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What Is Sanitation’s Role in Prevention of Intestinal Disease in Children?

July 19, 2021
Gillings School of Global Public Health
bird's eye view. dirt road and shacks under a stormy sky.

A person walks through an informal community in Maputo, Mozambique.

In rapidly growing cities of sub-Saharan Africa, informal communities – sometimes referred to as “slums” – lack access to many critical infrastructure needs, including sanitation and protection from exposure to human waste. This puts communities, especially children, at risk of poor health.

A recent study co-authored by researchers at the UNC Gillings School of Global Public Health examined whether radical improvements in sanitation could reduce the chances that children in these settlements develop intestinal infections, diarrhea and long-term health effects. They found, however, that the risk of infection is so high that sanitation improvements alone may not be enough to significantly improve health.

Published in eLife, the study was a collaboration between the Gillings School, the Instituto Nacional de Saúde in Mozambique, the London School of Hygiene and Tropical Medicine, the Georgia Institute of Technology, and the non-governmental organization Water and Sanitation for the Urban Poor (WSUP). Co-authors from the Gillings School include Associate Professor Joe Brown; Drew Capone; Emeritus Professor of Practice Pete Kolsky; and Philip Singer Distinguished Professor Jill Stewart, in the Department of Environmental Sciences and Engineering; as well as David Holcomb, in the Departments of Epidemiology and Environmental Sciences and Engineering.

In what was the first controlled health impact trial of non-sewerage urban sanitation in low-income countries, the study team evaluated new shared sanitation facilities installed by WSUP – which included flush toilets, septic tanks and hand wash stations – in a cohort of communities in Maputo, Mozambique. Between 2015 and 2018, the study analyzed stool samples from children under age five in this cohort and compared them to samples from children in a cohort without sanitation facilities to determine the prevalence of pathogens that cause intestinal infection.

“Sewerage has been the subject of a handful of trials,” Brown explained. “In this setting and many others like it, sewerage is not feasible due to cost. So, this is the first onsite or ‘non-sewerage’ urban sanitation trial, which involved latrines serving clusters of homes with onsite management of the waste.”

The team also revisited or enrolled new children 12 and 24 months after the initial trial to compare their stool samples to the baseline findings.

“We noticed that exposures to enteric pathogens were common in early childhood and that potential for infection is elevated in the informal urban communities we studied,” said Brown. “Although sanitation coverage was previously high and most households had access to high-quality piped drinking water, analysis of stool samples revealed that exposure to enteric pathogens was very common. What we know about the high prevalence of gut pathogens in Maputo is consistent with an emerging body of research in low- and middle-income countries, albeit primarily from rural areas: in endemic settings, sanitation-related pathogens are commonly found in children, even if they are asymptomatic.”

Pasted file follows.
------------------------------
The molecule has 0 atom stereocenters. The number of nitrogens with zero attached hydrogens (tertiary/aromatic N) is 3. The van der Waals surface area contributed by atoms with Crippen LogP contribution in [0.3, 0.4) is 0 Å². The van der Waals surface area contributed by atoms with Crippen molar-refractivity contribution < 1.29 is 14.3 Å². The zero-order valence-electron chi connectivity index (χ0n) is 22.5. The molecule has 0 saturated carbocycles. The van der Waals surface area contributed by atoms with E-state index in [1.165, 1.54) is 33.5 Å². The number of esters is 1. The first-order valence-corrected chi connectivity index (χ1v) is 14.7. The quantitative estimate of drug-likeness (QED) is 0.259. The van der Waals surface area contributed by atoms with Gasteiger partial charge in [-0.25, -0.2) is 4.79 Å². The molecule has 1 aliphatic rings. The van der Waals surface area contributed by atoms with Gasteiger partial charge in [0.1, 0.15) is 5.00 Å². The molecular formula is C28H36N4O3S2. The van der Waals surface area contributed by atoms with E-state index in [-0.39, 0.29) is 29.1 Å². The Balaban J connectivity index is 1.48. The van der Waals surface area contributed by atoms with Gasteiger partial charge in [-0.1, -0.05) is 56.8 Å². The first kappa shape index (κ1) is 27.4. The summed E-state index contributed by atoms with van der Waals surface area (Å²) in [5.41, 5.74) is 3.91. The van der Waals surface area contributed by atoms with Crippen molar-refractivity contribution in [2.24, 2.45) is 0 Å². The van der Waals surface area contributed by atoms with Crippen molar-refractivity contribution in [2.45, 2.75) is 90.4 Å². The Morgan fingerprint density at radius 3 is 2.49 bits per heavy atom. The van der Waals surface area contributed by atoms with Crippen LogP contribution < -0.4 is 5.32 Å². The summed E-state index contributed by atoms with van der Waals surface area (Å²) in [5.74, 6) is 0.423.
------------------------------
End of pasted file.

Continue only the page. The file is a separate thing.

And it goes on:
Study findings revealed that, before installing the new sanitation facilities, more than 50 percent of children in Maputo were exposed to at least one intestinal pathogen by their first birthday. But despite having access to WSUP’s high-quality sanitation facilities, the team found that young children in the study cohort still maintained a consistently high prevalence of many enteric pathogens.

Children born into the cohort that had access to the new sanitation facilities, however, were found to have reduced exposure to the most prevalent enteric pathogens found in Maputo, particularly Shigella and Trichuris, common bacterial and helminth infections. A subsequent study by the group found that sanitation upgrades resulted in fewer pathogens in soils nearby, though pathogens were still common after the new sanitation facilities were installed.

“What this study tells us is that exposures are very common in this setting, and more transformative infrastructure is needed to completely control transmission of gut infections,” said Brown. “It also strongly suggests that having effective sanitation in very early childhood can be protective against some common infections. This is important because infections in infancy can result in long-term health effects and carry a greater risk of severe illness and even death.”

While the study ultimately found that even high-quality facilities in areas lacking sanitation infrastructure may not effectively limit transmission of intestinal infections, it also found that improvements in sanitation could potentially disrupt exposure or transmission of pathogens in young children if the facilities are present from birth. This underscores the importance of learning more about sanitation’s impact on health in these youngest populations.

The team has received further funding from the Bill and Melinda Gates Foundation to study the effects of better sanitation in Maputo on children’s health and development, with a focus on early childhood exposures. This work will help build the case for investment in the long-term benefits of better infrastructure to support health and well-being.

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